Legume Research

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Morphological variability and phylogenetic analysis in Common bean (Phaseolus vulgaris L.)

S.M. Razvi, M.N. Khan, M. Ashraf Bhat, Mushtaq Ahmad, S.A. Ganaie, F.A. Sheikh, S. Najeeb, F.A. Parry
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1Sher-e-Kashmir University of Agricultural Sciences and Technology of Kashmir, Shalimar Campus, Srinagar -190 025, Jammu and Kashmir, India.
  • Submitted27-01-2015|

  • Accepted20-05-2017|

  • First Online 15-02-2018|

  • doi 10.18805/LR-3421

Cite article:- Razvi S.M., Khan M.N., Bhat Ashraf M., Ahmad Mushtaq, Ganaie S.A., Sheikh F.A., Najeeb S., Parry F.A. (2018). Morphological variability and phylogenetic analysis in Common bean (Phaseolus vulgaris L.). Legume Research. 41(2): 208-212. doi: 10.18805/LR-3421.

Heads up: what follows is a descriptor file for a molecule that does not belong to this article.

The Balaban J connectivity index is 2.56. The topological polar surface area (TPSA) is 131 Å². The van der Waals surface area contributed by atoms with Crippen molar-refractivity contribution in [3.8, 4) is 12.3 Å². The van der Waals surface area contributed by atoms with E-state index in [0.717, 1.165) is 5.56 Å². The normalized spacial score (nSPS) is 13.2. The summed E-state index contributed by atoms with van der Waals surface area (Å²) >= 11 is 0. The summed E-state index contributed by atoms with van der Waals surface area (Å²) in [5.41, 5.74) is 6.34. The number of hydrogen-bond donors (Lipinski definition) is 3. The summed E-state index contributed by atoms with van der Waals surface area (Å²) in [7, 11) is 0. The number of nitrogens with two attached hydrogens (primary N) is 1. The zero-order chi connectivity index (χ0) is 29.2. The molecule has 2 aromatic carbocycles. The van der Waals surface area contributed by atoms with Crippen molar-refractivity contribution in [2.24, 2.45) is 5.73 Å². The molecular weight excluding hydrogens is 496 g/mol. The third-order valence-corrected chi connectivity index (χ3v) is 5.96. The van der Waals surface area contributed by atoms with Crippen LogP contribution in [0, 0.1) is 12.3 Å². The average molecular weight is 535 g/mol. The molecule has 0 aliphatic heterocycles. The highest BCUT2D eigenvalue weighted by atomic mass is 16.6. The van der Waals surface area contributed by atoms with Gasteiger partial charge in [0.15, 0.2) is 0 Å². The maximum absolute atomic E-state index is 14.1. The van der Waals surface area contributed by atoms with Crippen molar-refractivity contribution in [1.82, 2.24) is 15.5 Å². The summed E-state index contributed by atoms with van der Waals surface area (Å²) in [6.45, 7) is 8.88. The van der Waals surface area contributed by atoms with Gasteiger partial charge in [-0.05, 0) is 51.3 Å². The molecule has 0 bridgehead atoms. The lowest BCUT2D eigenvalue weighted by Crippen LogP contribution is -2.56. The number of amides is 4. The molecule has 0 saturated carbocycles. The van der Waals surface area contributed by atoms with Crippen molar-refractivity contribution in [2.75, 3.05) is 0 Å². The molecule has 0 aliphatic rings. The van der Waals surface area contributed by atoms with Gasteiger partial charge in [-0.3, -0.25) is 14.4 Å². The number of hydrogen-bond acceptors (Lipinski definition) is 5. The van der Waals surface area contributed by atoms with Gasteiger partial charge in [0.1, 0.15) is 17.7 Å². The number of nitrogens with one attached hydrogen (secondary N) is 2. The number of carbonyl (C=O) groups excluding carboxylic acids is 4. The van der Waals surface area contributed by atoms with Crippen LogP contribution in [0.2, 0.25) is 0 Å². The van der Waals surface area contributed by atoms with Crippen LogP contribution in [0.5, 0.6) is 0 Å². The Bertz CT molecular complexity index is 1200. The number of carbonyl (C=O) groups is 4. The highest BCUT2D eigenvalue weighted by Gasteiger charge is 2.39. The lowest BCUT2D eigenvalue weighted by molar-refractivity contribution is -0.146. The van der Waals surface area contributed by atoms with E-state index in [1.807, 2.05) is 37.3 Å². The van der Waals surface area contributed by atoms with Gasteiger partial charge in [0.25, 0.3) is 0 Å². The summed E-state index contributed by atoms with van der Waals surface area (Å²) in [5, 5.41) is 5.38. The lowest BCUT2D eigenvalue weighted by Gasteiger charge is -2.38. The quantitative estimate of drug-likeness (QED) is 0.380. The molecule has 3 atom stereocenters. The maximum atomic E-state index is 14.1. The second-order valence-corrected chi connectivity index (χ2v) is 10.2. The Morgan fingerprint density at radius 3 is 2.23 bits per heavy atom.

Thirteen common bean (Phaseolus vulgaris) accessions collected from different ecological regions of Jammu and Kashmir were evaluated at four diverse locations during kharief  2009. Significant variation was observed for most of the morphological traits.  Estimates of heritability (bs) were high (>60 %) for all the traits except pod length. The expected genetic gain (per cent of mean) was high (>30 %) for days to maturity, number of pods plant-1, number of seeds pod-1, 100-seed weight and seed yield plant-1 while it was moderate (10.0-30.0%) for days to 50 per cent flowering, number of branches plant-1, pod length and protein content. Seed yield plant-1 was observed to have a highly positive and significant correlation both at phenotypic and genotypic levels with number of pods plant-1, pod length, number of seeds pod-1 and 100-seed weight. But negative and significant correlations with days to 50 per cent flowering and days to maturity were estimated from pooled analysis. Classification of accessions led to the formation of two clusters wherein the maximum number 7 accessions were grouped in cluster I and the remaining six were grouped in cluster II. Analysis of traits contributing maximum to the divergence revealed that traits viz., 100-seed weight (37.10%), protein content (15.26%), number of seeds pod-1 (11.28%) and days to maturity (10.14%) to contribute to the divergence in the present experimental material.
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